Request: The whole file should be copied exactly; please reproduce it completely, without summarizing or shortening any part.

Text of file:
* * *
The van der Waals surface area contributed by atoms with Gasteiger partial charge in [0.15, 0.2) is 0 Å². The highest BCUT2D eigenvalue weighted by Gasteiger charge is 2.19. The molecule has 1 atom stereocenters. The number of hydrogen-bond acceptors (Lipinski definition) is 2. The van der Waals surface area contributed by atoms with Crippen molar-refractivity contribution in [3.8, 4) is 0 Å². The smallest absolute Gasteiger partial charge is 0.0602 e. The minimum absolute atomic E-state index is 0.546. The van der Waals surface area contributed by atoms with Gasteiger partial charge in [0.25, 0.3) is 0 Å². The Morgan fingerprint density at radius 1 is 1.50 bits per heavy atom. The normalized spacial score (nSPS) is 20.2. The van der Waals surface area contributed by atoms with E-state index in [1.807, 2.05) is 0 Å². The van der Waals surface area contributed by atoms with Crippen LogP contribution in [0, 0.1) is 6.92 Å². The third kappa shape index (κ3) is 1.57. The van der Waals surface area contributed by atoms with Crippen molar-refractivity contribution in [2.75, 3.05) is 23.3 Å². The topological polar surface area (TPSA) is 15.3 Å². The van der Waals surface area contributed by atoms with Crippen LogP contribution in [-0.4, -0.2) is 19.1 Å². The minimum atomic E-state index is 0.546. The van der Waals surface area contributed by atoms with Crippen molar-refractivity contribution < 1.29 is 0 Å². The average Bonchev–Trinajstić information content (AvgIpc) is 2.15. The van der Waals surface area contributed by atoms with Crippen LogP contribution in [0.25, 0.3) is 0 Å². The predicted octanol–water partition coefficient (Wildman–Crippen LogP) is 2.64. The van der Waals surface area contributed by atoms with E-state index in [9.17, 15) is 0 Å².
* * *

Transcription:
The van der Waals surface area contributed by atoms with Gasteiger partial charge in [0.15, 0.2) is 0 Å². The highest BCUT2D eigenvalue weighted by Gasteiger charge is 2.19. The molecule has 1 atom stereocenters. The number of hydrogen-bond acceptors (Lipinski definition) is 2. The van der Waals surface area contributed by atoms with Crippen molar-refractivity contribution in [3.8, 4) is 0 Å². The smallest absolute Gasteiger partial charge is 0.0602 e. The minimum absolute atomic E-state index is 0.546. The van der Waals surface area contributed by atoms with Gasteiger partial charge in [0.25, 0.3) is 0 Å². The Morgan fingerprint density at radius 1 is 1.50 bits per heavy atom. The normalized spacial score (nSPS) is 20.2. The van der Waals surface area contributed by atoms with E-state index in [1.807, 2.05) is 0 Å². The van der Waals surface area contributed by atoms with Crippen LogP contribution in [0, 0.1) is 6.92 Å². The third kappa shape index (κ3) is 1.57. The van der Waals surface area contributed by atoms with Crippen molar-refractivity contribution in [2.75, 3.05) is 23.3 Å². The topological polar surface area (TPSA) is 15.3 Å². The van der Waals surface area contributed by atoms with Crippen LogP contribution in [-0.4, -0.2) is 19.1 Å². The minimum atomic E-state index is 0.546. The van der Waals surface area contributed by atoms with Crippen molar-refractivity contribution < 1.29 is 0 Å². The average Bonchev–Trinajstić information content (AvgIpc) is 2.15. The van der Waals surface area contributed by atoms with Crippen LogP contribution in [0.25, 0.3) is 0 Å². The predicted octanol–water partition coefficient (Wildman–Crippen LogP) is 2.64. The van der Waals surface area contributed by atoms with E-state index in [9.17, 15) is 0 Å².